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Field day examines science behind great pumpkins

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Written Friday, August 11, 2006  

There's a science to growing great orbs, and farmers can step into one outdoor laboratory during Ohio State University's Pumpkin Field Day.

The event takes place from 6-7:30 p.m. Aug. 24 at OSU's Western Agricultural Research Station at South Charleston, Ohio. The research station is part of OSU's Ohio Agricultural Research and Development Center (OARDC).

At the research station Ohio State scientists study better ways to produce pumpkins. They'll showcase their research and findings at the field day.

One demonstration plot will show various cover crops, fall-planted annual ryegrass, cereal rye and hairy vetch, and the effect on minimizing soilborne diseases such as fusarium, said Jim Jasinski, an OSU Extension educator with the Ohio Integrated Pest Management program.

"We also have trials to evaluate the prevention of seed feeding by mice and voles using products like garlic sprinkles, garlic oil, capsaicin oil and Bitrex, supposedly the world's most bitter substance," Jasinski said.

Many of the research trials are supported with grower check-off funds from the Ohio Vegetable and Small Fruit Research and Development Program.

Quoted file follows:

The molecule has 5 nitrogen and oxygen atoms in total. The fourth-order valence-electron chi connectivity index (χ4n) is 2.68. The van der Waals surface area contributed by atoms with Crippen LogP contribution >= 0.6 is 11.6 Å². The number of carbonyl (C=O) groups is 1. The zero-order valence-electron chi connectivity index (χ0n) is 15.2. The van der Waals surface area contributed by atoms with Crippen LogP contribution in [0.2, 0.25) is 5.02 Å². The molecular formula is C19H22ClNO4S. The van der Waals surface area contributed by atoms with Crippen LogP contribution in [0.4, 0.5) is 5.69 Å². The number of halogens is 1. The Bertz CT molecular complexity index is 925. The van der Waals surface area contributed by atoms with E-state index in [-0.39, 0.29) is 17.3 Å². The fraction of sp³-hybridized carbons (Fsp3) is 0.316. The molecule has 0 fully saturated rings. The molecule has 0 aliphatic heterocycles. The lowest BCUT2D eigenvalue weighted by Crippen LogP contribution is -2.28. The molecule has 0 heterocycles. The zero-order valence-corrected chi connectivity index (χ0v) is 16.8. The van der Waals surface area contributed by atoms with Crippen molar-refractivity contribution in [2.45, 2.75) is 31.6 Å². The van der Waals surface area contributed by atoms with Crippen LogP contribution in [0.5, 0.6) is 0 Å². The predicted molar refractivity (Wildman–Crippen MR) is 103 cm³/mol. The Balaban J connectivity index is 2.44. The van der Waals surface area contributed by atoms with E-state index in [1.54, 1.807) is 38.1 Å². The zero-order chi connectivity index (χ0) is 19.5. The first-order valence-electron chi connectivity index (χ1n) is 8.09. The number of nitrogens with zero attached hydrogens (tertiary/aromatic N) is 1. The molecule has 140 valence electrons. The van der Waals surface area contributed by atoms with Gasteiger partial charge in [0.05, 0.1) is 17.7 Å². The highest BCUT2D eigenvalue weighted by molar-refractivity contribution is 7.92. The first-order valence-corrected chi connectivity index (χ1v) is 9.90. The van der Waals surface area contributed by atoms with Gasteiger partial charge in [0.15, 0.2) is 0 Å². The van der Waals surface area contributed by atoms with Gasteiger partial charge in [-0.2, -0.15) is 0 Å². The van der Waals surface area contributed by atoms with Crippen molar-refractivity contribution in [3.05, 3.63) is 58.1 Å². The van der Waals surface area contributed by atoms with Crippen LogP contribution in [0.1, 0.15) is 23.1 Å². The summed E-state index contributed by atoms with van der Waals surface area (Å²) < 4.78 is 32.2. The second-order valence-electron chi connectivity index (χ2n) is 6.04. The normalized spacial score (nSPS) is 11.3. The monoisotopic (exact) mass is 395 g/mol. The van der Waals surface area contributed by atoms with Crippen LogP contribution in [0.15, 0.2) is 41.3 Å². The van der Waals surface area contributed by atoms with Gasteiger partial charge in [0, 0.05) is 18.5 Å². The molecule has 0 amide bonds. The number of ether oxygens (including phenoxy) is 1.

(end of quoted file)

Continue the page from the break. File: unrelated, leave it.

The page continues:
Among the featured experiments:

* Approximately 18 different pumpkin varieties being evaluated for disease resistance, fruit size, shape and yield.

* Efficacy of standard, high-input and low-input fungicide programs on susceptible and powdery mildew-tolerant pumpkin varieties, plus a look at environmental and economic costs in the second-year trial.

* A Plectosporium (white speck) evaluation trial with pumpkin varieties from several other countries.

* The effects of four different in-furrow starter fertilizers on pumpkin germination and development.

Field day speakers include Jasinski and the following OSU specialists: Celeste Welty, Department of Entomology; Bob Precheur, Department of Horticulture and Crop Science; and Lanny Rhodes and Mac Riedel, Department of Plant Pathology.

Field day admission is $2 per person. An additional $9 will be added to the cost for growers seeking Certified Crop Adviser and Ohio Department of Agriculture credits. Handouts will be available for most topics. Water and soft drinks will be offered. Covered wagons will take tour participants from station to station.

The Western Agricultural Research Station is 3.5 miles northwest of South Charleston on state Route 41 at 7639 South Charleston Pike, in Clark County. For a map of the area log onto http://www.oardc.ohio-state.edu/branches/western.htm .

The field day is sponsored by OARDC and OSU Extension. For more information, contact Jasinski at (937) 484-1526 or by e-mail at jasinski.4@osu.edu .


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